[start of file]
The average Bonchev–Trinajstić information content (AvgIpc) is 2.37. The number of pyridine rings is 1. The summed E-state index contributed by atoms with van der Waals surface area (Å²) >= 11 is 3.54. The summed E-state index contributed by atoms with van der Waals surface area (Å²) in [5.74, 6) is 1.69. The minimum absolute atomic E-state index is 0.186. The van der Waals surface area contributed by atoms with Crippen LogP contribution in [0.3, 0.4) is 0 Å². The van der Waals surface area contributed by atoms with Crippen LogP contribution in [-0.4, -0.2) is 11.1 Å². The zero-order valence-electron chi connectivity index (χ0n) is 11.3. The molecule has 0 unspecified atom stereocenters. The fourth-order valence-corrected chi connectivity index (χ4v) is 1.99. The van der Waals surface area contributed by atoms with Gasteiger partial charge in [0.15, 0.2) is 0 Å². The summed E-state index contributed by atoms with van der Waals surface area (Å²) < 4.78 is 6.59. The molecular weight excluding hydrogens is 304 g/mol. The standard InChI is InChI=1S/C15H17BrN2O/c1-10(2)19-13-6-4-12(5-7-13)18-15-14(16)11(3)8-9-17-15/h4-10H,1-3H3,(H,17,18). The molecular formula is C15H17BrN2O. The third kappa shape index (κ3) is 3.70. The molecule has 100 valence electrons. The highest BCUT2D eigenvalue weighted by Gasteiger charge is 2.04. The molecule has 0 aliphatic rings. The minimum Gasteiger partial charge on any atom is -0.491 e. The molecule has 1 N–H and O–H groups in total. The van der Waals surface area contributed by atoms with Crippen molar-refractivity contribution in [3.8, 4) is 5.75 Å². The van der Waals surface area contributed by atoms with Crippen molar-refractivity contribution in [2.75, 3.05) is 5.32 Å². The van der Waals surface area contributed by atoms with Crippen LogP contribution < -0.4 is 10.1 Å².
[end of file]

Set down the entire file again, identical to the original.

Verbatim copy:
The average Bonchev–Trinajstić information content (AvgIpc) is 2.37. The number of pyridine rings is 1. The summed E-state index contributed by atoms with van der Waals surface area (Å²) >= 11 is 3.54. The summed E-state index contributed by atoms with van der Waals surface area (Å²) in [5.74, 6) is 1.69. The minimum absolute atomic E-state index is 0.186. The van der Waals surface area contributed by atoms with Crippen LogP contribution in [0.3, 0.4) is 0 Å². The van der Waals surface area contributed by atoms with Crippen LogP contribution in [-0.4, -0.2) is 11.1 Å². The zero-order valence-electron chi connectivity index (χ0n) is 11.3. The molecule has 0 unspecified atom stereocenters. The fourth-order valence-corrected chi connectivity index (χ4v) is 1.99. The van der Waals surface area contributed by atoms with Gasteiger partial charge in [0.15, 0.2) is 0 Å². The summed E-state index contributed by atoms with van der Waals surface area (Å²) < 4.78 is 6.59. The molecular weight excluding hydrogens is 304 g/mol. The standard InChI is InChI=1S/C15H17BrN2O/c1-10(2)19-13-6-4-12(5-7-13)18-15-14(16)11(3)8-9-17-15/h4-10H,1-3H3,(H,17,18). The molecular formula is C15H17BrN2O. The third kappa shape index (κ3) is 3.70. The molecule has 100 valence electrons. The highest BCUT2D eigenvalue weighted by Gasteiger charge is 2.04. The molecule has 0 aliphatic rings. The minimum Gasteiger partial charge on any atom is -0.491 e. The molecule has 1 N–H and O–H groups in total. The van der Waals surface area contributed by atoms with Crippen molar-refractivity contribution in [3.8, 4) is 5.75 Å². The van der Waals surface area contributed by atoms with Crippen molar-refractivity contribution in [2.75, 3.05) is 5.32 Å². The van der Waals surface area contributed by atoms with Crippen LogP contribution < -0.4 is 10.1 Å².